Wi-Fi is the most ubiquitous wireless networking technology for loT in homes, offices, and businesses. Since the power of Wi-Fi transceivers (10s-to-100s of mW) can be prohibitively high for emerging classes of loT devices (which desire <100μW), recent work has suggested piggybacking baseband signals from the loT device directly on top of incident Wi-Fi signals generated by access points (APs) via Wi-Fi-compatible backscatter modulation, where as low as 28μW of active power has been demonstrated. However, the major limitation of this approach is range.
To increase range over the present limitation, researchers from UC San Diego developed a design that improves on this. In applications where there is sufficient area for multiple antennas, a second design is also proposed that utilizes a passive MIMO-based approach. Specifically, these two designs are fabricated in a single Wi-Fi-compatible IC that employs: 1) a non-absorbing termination approach that enables fully-reflective SSB backscatter modulation, improving measured gain by 4dB and range to 13m; and 2) an entirely passive MIMO antenna array that steers a directional beam back to the AP in a retro-reflective manner while maintaining SSB operation via an IQ-modulated Van Atta array, improving measured gain by 15dB and range to 23m towards pragmatic adoption in home and office environments.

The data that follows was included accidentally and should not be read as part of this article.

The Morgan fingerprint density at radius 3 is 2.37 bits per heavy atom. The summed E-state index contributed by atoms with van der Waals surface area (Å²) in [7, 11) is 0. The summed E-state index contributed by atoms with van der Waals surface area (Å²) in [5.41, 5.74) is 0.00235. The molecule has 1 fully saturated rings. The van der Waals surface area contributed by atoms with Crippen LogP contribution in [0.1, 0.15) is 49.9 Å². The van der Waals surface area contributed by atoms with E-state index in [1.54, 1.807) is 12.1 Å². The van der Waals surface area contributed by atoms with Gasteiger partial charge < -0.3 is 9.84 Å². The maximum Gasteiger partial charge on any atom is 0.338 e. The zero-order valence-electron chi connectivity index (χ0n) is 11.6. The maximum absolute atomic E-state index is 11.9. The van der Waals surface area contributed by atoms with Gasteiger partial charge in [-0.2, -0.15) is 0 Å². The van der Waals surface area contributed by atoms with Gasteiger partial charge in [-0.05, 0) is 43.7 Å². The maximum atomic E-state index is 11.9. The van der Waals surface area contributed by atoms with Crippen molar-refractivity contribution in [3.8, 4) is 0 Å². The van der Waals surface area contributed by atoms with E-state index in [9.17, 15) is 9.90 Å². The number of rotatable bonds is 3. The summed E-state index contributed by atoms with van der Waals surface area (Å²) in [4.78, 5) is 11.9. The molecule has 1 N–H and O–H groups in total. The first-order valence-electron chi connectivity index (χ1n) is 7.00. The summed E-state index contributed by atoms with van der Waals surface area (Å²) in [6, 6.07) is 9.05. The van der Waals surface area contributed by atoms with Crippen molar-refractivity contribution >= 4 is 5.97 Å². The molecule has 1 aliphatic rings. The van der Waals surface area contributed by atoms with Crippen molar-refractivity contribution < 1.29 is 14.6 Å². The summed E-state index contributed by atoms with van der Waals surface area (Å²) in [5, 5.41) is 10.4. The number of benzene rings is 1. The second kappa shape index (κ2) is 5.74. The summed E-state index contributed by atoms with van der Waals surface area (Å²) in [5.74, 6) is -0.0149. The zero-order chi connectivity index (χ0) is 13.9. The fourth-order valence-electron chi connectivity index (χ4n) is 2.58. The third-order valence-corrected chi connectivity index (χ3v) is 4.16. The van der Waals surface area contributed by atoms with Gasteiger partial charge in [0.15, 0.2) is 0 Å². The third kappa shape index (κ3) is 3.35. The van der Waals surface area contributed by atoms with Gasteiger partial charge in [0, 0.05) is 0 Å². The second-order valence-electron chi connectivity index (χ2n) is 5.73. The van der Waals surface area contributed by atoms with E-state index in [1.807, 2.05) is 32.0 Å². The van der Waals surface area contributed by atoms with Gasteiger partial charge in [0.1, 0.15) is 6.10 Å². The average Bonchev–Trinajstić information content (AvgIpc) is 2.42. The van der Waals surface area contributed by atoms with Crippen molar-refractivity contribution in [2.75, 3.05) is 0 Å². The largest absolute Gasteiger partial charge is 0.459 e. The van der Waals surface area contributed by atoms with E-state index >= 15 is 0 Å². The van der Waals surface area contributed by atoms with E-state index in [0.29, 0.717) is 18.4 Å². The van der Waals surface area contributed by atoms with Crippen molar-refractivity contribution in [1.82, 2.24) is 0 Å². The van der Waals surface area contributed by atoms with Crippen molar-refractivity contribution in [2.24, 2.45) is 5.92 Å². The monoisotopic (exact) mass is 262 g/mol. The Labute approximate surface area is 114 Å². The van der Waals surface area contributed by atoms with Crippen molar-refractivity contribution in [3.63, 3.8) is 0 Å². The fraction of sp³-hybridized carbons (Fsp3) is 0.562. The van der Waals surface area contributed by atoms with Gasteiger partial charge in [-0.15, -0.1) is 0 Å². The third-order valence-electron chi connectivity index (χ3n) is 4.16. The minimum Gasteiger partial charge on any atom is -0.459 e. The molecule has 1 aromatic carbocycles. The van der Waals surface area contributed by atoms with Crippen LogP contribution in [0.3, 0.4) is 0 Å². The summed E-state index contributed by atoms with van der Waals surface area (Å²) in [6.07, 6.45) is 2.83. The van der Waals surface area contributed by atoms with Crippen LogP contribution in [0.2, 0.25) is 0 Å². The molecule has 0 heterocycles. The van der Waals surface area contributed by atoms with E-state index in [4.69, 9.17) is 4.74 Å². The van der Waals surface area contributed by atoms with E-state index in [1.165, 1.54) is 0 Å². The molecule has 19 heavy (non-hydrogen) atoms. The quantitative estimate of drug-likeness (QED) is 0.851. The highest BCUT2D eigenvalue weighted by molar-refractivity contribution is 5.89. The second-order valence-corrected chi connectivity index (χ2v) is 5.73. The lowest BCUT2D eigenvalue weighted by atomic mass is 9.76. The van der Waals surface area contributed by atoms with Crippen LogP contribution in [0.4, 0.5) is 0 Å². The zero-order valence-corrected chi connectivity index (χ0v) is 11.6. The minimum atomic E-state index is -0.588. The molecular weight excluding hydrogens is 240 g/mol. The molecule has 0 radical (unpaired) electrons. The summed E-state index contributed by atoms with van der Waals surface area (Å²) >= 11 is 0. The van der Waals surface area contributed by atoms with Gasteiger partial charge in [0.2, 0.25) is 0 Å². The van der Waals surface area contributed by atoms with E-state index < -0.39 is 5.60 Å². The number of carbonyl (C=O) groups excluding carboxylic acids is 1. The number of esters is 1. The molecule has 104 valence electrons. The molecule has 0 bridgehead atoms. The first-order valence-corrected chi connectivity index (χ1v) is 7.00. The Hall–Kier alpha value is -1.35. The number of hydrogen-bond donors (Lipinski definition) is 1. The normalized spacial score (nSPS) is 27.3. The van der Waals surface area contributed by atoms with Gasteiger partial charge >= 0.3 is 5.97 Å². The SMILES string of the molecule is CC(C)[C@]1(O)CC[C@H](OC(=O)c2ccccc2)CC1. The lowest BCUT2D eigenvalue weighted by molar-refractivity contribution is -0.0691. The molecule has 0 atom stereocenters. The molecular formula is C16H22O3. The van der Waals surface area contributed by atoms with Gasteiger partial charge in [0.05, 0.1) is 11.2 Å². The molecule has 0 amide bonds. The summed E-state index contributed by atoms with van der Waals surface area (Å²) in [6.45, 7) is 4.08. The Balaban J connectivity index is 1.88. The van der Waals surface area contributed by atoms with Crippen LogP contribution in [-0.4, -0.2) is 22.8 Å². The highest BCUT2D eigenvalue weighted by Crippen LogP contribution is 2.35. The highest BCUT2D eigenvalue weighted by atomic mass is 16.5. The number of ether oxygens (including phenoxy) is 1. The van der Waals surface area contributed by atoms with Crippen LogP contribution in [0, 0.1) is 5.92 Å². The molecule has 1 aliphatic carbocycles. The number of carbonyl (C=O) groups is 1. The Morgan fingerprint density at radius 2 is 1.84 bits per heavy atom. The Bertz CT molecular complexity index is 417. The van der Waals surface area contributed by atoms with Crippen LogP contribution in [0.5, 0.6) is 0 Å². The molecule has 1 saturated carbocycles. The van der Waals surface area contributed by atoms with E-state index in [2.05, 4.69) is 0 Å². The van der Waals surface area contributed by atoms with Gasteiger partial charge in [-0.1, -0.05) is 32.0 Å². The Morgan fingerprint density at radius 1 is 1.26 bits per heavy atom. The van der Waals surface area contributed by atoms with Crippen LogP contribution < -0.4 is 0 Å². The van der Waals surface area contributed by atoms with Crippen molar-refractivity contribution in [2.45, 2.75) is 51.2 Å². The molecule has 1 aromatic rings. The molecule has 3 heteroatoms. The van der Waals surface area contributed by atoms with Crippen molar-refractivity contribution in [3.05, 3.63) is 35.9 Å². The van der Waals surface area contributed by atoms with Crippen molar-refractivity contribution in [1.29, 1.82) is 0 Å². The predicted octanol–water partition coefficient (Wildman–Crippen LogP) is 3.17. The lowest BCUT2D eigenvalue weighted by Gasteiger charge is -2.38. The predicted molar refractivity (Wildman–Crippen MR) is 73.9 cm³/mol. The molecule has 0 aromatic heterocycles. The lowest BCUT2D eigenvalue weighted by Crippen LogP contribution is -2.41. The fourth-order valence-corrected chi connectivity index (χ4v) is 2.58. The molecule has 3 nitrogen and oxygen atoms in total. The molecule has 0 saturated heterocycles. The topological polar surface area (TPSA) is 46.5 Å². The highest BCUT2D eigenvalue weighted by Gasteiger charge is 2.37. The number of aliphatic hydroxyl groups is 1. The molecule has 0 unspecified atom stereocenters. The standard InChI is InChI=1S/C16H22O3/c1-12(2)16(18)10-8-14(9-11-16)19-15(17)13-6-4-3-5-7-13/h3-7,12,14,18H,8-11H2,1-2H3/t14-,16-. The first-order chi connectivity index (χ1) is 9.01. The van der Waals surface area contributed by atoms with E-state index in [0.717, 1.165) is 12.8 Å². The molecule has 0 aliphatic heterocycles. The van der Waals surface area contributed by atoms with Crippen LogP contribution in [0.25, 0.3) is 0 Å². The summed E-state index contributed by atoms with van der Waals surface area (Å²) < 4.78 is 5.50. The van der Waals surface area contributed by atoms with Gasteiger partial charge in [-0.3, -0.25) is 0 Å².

This technology realizes the benefits of MIMO into a Wi-Fi-compatible backscatter system by leveraging the concept of a Van Atta retro-reflector, which reflects incident waves back to their source in a fully passive manner.
In cases where the Wi-Fi source (for example a cellular phone) is within 5m of the tag, communication to an access point >30m away is possible with the single-antenna fully-reflective termination approach.
This patent-pending technology improves the state-of-the-art technology of extremely low power WiFi and enables it to work 3x range (30 meters) compared to previous generation. UCSD is seeking companies interested in commercial development. Please contact UCSD's Office of Innovation & Commercialization for licensing terms.
Radio frequency, Propagation losses, Transceivers, Solid state circuits, Wireless fidelity, Backscatter, MIMO communication, wireless LAN, backscattering tag, single-side band modulation, modulated signals, nonabsorbing termination, Wi-Fi transceivers, IoT device, Wi-Fi-compatible backscatter modulation, piggybacking baseband signals, path loss, Internet of Things